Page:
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parenting teenagers

I’M NOT OK, BUT I THINK IT’S OK

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I suffer from mummy guilt.  Heck I suffer from all kinds of guilt to be honest.  There are days when all I seem to do is work extremely hard to gain perfection, even if it runs me in to the ground.  I often chase my tail with this quest for perfection.  I berate myself for not doing enough.  I wonder why I can’t be the perfect parent, have a spotless house, redecorate the house.  And so the list goes.

 

Not surprisingly, research has shown that beating myself up doesn’t work.  It has also shown that perfection doesn’t work either.  These might seem obvious but when I’m in the middle of feeling these things, I often dismiss everything else.

 

In my attempt to move away for this guilt I am trying to work on it.  I am trying to acknowledge the guilt when it raises its ugly head and then let it go.  I have started to work on this and it is tough.  Making a conscious decision to even acknowledge the guilt is so difficult but I know so much will improve if I continue to do this.

 

 

 

I honestly don’t know why I try and be a super-parent.  Do you?  I guess acknowledging that I’m not ok, acknowledging the guilt and releasing surely will have a positive impact on my parenting.

 

Giving myself permission to make mistakes is something I’m not used to but it’s something that I know must be continued.  I need to let go of trying to be perfect.

 

I need to get back to appreciating time spent with my family and stop worrying about the little things (like untidy bedrooms!).  After all, my family means so much to me, being with them is a pleasure.  Things go much more smoothly when I’m in a happier mood.  My kids also feel the benefits.

 

I know dealing with guilt will be an ongoing exercise but I’m sure over time it will become easier.

 

 

Do you suffer from mummy guilt?  I’d love to hear your thoughts.

 

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Health / Relationships

HOW 30 MINUTES A DAY CAN HELP YOU CONNECT TO YOUR TEEN

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Round our dinner table is the perfect opportunity for us to relive what has happened during the day.  It’s where we can discuss our achievements, our dreams and have a laugh.

 

You can probably gather that the best way to make that connection with your teen is having dinner together. Research has shown that kids who eat dinner together with family members are less likely to be involved in drugs or alcohol or indeed suffer from depression.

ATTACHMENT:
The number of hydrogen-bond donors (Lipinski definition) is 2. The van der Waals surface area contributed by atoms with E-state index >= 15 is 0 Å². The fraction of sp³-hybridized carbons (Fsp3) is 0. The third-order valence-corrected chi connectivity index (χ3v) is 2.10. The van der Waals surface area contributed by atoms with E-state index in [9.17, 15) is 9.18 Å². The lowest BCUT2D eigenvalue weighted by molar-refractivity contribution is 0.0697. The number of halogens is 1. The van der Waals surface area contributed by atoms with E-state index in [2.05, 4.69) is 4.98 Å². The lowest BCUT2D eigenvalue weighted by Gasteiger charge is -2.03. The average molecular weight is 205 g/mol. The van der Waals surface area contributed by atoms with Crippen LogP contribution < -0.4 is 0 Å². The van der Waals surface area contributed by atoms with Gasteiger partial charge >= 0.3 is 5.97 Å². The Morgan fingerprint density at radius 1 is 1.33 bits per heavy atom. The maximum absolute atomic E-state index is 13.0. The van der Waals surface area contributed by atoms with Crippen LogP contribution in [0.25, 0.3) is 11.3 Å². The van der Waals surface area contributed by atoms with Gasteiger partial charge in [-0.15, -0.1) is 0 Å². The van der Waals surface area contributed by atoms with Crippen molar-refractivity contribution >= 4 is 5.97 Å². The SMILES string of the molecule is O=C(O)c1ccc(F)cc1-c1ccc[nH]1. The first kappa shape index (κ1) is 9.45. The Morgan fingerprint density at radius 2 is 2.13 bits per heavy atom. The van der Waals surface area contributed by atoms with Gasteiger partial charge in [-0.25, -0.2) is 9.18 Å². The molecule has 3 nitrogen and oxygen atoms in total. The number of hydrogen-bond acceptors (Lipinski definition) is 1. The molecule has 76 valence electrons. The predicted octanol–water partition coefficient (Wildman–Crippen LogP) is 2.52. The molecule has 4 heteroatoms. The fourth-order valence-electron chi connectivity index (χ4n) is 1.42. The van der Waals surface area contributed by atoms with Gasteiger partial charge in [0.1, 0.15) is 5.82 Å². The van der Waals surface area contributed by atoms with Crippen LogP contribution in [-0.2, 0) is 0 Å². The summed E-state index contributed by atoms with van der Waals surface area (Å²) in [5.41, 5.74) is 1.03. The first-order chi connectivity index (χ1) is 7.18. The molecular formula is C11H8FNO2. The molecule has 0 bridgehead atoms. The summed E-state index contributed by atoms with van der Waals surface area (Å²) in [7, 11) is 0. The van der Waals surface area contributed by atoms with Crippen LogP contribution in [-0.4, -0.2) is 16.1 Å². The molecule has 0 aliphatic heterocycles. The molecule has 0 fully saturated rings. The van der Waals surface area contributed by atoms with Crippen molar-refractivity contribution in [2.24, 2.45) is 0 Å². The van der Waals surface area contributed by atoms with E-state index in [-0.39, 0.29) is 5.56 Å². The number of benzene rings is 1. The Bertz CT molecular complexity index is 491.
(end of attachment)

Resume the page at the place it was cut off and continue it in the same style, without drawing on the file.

Having dinner together on a regular basis is important and I would encourage you to do it and stay connected or help reconnect with your teen.

Here are my top tips to help you get started.

 

  • Turn off your TV & Smart Phones

    We give so much attention to the TV and our smart phones these days.  It’s important to protect family time together.  So prioritise having dinner together as a family after all the world will still be there after 30 minutes!

  • It’s not just about the food

    You don’t have to knock your pan in to cook the ‘perfect’ meal.  Pick an easy recipe and get everyone to help out.  This is especially important if you’ve been working all day or are exhausted.

  • Remember to listen

    Do you know that your teenager wants to talk to you?  Remember to listen to what your teenager has to say. Don’t offer advice unless you are asked.  I know it is difficult as a parent not to go in to advice mode but it does make for a better relationship if you hold off until asked and just listen.

 

  • Make it fun

    It doesn’t have to be a serious chat if it isn’t needed.  Take turns to select music or choose dessert.  It really doesn’t matter as long as you chat and spend time together.

 

  • Make a plan

    Agree on which nights will be family nights to have dinner.  Protect those nights too.  Of course plans can change but make this a priority for all the family and don’t miss this important time.

 

So do you have family meal times?  I’d love to hear how you stay connected to your teen.

 

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Communication

4 WAYS TO SAY CONNECTED TO YOUR TEEN

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It can be difficult to stay connected to your teen as they grow and become more independent.  The relationship we as parents once had is different especially as they grow from being a child to a teen and that can take some getting used to!  I know this from experience – it took me a while to realise that my kids still needed me but in a different way.

 

For me, it was and continues to be extremely important to stay connected and communication on a regular basis with my teenager.  Below are 4 ways I’m attempting to stay connected to my boys.  I hope these tips help you stay connected too.

 

Ask questions AND listen

There are times when my teen just doesn’t want to communicate but it’s important that I show him how much I’m interested in what he does.  I often ask how his day at school has been and I also ensure I pay close attention to his answer.  I often give him my undivided attention.  It’s counter productive if you ask a question and don’t listen or sit on your phone while your teen is talking.

 

Watch movies or a TV programme together

We do this as a family – we watch the Walking Dead and when that’s on a break we watch a movie.  I feel it is extremely important to spend time together and watching a TV programme or movie and discussing it afterwards is an excellent way of doing this.  It also gives my a way of forgetting about the stress of homework or exams that may be coming up!